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The Global Economic Outlook in five charts

The global economy is set to expand 5.6 percent in 2021—its strongest post-recession pace in 80 years.  This recovery is uneven and largely reflects sharp rebounds in some major economies amid highly unequal vaccine access, with many poorer countries facing subdued prospects. By 2022, last year’s per capita income losses are not anticipated to be reversed in about two-thirds of emerging market and developing economies (EMDEs). To help repair the damage from the pandemic, policy makers will need to promote growth-enhancing reforms and steer their economies onto a green, resilient, and inclusive development path. 

1. Global growth is projected to recover in 2021, fueled by robust rebounds in some major economies

The strength of the near-term global recovery is largely attributable to a few major economies, such as the United States and China, with many emerging market and developing economies (EMDEs) lagging behind. The United States and China are each expected to contribute over one-quarter of global growth in 2021, with the U.S. contribution nearly triple its 2015-19 average. 


2. Vaccination progress is a key factor behind near-term forecast revisions

Global growth in 2021 is projected to be more robust than previously envisioned. Rapid vaccination progress has contributed to forecast upgrades in many countries; however, this is concentrated primarily in advanced economies. For many EMDEs, renewed COVID-19 surges and limited vaccination have contributed to downward revisions to growth.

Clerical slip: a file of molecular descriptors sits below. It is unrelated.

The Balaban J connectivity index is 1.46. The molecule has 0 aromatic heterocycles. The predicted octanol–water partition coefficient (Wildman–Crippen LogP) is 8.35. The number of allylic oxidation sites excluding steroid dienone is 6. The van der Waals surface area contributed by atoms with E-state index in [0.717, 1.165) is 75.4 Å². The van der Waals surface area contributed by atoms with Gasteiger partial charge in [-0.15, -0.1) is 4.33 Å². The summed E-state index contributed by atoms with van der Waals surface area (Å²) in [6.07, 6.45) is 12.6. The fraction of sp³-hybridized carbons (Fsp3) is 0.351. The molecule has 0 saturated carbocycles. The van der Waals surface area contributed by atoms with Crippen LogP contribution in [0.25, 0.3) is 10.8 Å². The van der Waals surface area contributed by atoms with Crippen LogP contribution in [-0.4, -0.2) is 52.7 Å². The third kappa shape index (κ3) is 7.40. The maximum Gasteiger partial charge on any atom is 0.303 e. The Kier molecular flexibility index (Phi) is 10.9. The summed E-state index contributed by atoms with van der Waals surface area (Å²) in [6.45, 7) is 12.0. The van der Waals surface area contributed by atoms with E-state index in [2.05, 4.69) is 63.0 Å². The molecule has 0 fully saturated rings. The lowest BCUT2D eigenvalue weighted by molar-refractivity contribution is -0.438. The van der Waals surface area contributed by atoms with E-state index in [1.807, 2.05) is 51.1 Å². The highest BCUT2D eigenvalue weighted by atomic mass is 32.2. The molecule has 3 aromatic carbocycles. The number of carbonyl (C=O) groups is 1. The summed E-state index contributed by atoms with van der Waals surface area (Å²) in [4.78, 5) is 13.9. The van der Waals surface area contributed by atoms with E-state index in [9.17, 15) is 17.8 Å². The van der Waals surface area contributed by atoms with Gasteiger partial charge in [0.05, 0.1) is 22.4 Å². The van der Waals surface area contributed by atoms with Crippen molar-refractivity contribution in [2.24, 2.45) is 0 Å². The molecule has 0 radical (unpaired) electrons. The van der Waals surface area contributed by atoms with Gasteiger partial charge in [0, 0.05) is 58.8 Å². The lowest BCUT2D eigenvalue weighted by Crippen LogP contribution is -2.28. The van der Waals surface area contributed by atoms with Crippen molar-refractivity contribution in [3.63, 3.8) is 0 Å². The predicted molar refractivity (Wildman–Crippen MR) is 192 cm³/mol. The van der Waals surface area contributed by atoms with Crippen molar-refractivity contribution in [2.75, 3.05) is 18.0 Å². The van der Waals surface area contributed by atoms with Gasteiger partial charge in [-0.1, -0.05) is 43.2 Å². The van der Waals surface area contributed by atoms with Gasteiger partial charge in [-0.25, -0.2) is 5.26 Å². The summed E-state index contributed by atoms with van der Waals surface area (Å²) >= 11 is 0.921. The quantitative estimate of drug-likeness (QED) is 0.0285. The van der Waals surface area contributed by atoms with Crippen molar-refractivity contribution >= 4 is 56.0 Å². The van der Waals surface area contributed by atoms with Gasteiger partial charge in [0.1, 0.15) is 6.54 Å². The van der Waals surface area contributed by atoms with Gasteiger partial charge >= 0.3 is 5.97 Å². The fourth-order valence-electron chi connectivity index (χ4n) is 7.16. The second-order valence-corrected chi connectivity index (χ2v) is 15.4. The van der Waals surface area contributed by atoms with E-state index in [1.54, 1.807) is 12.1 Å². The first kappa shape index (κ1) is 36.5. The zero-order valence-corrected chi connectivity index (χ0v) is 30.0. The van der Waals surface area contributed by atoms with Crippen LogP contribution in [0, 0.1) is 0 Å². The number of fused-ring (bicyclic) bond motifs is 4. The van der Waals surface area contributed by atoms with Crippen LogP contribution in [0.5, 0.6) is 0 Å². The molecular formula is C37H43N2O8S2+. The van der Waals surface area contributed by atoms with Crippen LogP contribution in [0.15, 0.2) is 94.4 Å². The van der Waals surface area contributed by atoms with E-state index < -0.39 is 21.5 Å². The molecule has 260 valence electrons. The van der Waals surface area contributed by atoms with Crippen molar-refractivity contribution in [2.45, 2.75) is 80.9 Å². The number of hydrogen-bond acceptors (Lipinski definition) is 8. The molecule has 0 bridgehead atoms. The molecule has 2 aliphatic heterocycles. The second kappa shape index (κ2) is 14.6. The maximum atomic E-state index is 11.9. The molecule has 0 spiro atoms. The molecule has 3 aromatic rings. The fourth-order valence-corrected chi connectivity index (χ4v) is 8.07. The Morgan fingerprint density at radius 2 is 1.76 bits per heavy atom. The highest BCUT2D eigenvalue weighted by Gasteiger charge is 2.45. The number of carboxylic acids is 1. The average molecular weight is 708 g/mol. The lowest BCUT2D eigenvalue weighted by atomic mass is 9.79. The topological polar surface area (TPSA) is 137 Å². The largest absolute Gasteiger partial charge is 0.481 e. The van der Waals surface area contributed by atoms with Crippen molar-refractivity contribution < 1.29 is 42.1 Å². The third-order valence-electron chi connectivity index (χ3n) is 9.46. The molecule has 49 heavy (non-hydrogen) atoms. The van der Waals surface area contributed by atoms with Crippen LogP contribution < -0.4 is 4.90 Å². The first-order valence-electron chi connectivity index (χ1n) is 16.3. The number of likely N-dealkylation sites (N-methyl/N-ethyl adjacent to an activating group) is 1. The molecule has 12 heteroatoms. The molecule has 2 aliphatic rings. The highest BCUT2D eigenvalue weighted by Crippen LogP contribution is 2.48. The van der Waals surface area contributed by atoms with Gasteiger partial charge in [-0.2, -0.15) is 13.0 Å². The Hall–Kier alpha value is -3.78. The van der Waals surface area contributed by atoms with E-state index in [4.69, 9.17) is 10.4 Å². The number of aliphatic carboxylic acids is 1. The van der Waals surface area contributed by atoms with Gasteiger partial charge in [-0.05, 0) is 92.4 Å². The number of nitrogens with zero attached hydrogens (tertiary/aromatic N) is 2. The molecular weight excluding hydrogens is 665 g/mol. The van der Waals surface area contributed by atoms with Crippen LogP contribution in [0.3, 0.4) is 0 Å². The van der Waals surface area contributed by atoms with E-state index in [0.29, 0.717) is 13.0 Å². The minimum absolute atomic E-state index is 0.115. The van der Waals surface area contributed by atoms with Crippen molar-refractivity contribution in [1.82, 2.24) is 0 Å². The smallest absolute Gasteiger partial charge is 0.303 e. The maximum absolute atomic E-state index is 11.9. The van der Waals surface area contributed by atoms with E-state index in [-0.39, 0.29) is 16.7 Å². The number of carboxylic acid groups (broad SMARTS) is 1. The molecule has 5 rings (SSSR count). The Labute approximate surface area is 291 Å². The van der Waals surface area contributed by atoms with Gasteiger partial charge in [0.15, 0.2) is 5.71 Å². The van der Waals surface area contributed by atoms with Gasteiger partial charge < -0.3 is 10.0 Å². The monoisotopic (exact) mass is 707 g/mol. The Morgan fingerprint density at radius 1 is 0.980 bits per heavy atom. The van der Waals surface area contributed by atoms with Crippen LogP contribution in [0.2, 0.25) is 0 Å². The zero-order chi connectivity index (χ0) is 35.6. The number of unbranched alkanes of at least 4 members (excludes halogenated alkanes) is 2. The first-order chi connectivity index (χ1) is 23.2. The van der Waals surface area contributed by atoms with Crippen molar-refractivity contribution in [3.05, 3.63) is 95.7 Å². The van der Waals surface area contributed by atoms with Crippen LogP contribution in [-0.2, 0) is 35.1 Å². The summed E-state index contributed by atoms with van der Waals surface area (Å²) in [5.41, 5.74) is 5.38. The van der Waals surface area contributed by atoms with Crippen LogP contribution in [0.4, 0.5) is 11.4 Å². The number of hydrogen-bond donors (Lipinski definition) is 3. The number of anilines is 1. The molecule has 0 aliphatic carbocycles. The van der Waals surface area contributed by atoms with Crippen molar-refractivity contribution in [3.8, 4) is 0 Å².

3. Global output is rebounding but will remain below pre-pandemic projections by 2022, with more subdued recoveries in poorer countries

By 2022, global output is expected to remain about 2 percent below pre-pandemic projections. The strength of the recovery is uneven, and many EMDEs face elevated COVID-19 caseloads and obstacles to vaccination.

4. The pandemic has slowed or reversed the pace of convergence between advanced economies and EMDEs

Per capita income growth in many EMDEs will lag the pace of recovery in advanced economies. As a result, the pace of per capita income catch-up with advanced economies has slowed or even reversed, particularly in the poorer and more fragile countries.

5. Reforms that bolster a green, resilient, and inclusive recovery will be needed to address the dual challenges posed by the pandemic’s lasting scars and the ongoing impact of climate change  

A comprehensive set of policies will be required to promote a strong recovery that mitigates inequality and enhances environmental sustainability, ultimately putting economies on a path of green, resilient, and inclusive development. Investments in green infrastructure, climate-smart agricultural technologies, and climate resilience—combined with sustainable energy policies—can play a pivotal role in increasing the use of renewable energy sources and lowering greenhouse gas emissions.


Collette Wheeler

Senior Economist, Prospects Group, World Bank

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